We tend to measure success on something of a binary scale – win, lose. Even with 3 levels of ‘win’ during the Olympics, most people seem to have one particular colour of medal in mind. Being at the top of your game is all-important, or we wouldn’t have doping scandals and huge levels of corporate sponsorship. Everyone wants to be on the winning side.
In business most people head for the top throughout their career. Up, or out. Climbing the ladder of life, we buy a bigger house or a bigger car and work hard to increase income and responsibility. Definitions of success tend to focus on ‘attaining wealth, prosperity or fame’.
Just like in the field of sport, we push ourselves ever harder and raise the bar continually.
What was an acceptable standard of living or career achievement 5 years ago now doesn’t seem much to shout about. The comparison of our lives with those of our peers causes constant dissatisfaction, on one count or another.
You only have to compare Lyft and Uber to see how arbitrary our measurement of business success can be. Without Uber on the scene, Lyft would have been regarded as a fantastic achievement. Now it is often described as having ‘lost’ by comparison with Uber.
But with the rise of the social entrepreneur, will we see a sideways shift in this kind of thinking?
It used to be people who ‘opted out’ of the system that rejected traditional success, in exchange for the ‘good life’. Now people are starting to change things for the better from ‘within’ the system, rather than from outside it.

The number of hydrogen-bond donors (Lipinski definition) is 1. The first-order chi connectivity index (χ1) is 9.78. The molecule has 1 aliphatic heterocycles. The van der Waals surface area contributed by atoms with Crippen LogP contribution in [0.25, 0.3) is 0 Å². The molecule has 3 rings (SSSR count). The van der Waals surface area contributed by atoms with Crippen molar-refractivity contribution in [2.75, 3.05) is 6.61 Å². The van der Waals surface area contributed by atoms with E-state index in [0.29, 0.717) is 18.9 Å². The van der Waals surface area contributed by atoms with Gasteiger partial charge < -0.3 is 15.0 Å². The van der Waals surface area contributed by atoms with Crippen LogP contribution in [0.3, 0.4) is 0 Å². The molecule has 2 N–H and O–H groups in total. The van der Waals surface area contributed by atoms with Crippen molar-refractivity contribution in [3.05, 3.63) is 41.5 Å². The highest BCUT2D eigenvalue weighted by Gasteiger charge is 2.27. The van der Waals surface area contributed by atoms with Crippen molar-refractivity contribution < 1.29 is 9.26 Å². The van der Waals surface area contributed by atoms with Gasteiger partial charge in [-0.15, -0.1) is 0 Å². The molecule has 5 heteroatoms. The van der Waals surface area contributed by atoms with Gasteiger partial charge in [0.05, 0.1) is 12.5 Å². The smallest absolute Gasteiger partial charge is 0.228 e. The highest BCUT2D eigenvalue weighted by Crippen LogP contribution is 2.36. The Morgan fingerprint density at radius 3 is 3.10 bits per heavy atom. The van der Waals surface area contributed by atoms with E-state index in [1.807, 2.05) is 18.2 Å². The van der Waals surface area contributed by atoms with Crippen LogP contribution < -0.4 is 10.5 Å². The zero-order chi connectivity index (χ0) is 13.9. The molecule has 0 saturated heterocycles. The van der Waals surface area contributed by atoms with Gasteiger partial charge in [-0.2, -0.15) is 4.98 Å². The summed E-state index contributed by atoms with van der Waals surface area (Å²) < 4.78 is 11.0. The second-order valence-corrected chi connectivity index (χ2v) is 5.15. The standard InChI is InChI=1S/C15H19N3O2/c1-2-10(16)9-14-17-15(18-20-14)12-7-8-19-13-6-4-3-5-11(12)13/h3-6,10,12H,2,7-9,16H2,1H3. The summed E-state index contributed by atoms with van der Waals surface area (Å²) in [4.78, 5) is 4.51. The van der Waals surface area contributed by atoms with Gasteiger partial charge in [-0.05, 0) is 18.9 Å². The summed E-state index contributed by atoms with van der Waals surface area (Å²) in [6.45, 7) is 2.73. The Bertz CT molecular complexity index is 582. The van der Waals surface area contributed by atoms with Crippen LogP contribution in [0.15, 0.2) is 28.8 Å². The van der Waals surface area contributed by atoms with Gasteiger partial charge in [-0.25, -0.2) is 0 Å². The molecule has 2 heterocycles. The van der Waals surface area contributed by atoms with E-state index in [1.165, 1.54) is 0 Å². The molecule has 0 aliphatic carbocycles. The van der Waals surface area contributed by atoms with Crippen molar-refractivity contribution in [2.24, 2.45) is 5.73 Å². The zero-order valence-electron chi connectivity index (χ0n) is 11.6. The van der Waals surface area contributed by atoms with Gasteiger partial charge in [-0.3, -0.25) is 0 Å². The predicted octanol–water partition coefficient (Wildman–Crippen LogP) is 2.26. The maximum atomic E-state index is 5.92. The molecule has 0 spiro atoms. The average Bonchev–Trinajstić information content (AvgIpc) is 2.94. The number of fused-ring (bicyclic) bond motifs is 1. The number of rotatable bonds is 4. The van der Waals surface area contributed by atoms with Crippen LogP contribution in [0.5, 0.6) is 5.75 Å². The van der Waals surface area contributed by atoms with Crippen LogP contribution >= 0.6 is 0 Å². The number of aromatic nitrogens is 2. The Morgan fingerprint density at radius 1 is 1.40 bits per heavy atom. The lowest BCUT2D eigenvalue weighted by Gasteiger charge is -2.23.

This calls for a broader definition of success as: “the status of having accomplished an aim or objective, desired visions or planned goals.” All accomplishments take resilience, persistence and boundless positive energy to achieve. But for increasing numbers of people, the end destination is changing shape. Particularly (though not exclusively) among the emerging millennial workforce, ‘bigger, better, more’ is not as motivating as it once was. People want to feel they are making a real contribution to society ‘as well as’ making enough to live on.
How does this shift in perspective about life success, translate at employee level?
How many appraisal processes take into account the life goals people are working towards, regardless of their job title? How many companies take the learnings and experiences people gain from volunteer work and integrate these back into personal development KPIs? Ok, as business owners we want our staff to keep on working harder towards our corporate goals. But what if we could have an honest discussion with our staff about what they want to achieve in life, over and above their promotion timetable? Maybe they have always wanted to run a marathon. Maybe they want to fight for the plight of the honey bee. Whatever their goal, wouldn’t it be great to feel they are getting more out of life ‘because’ they are employed by your firm?
Success should have as many definitions as there are people on earth. Let’s help people script their own version and call a halt to keeping up with the Joneses.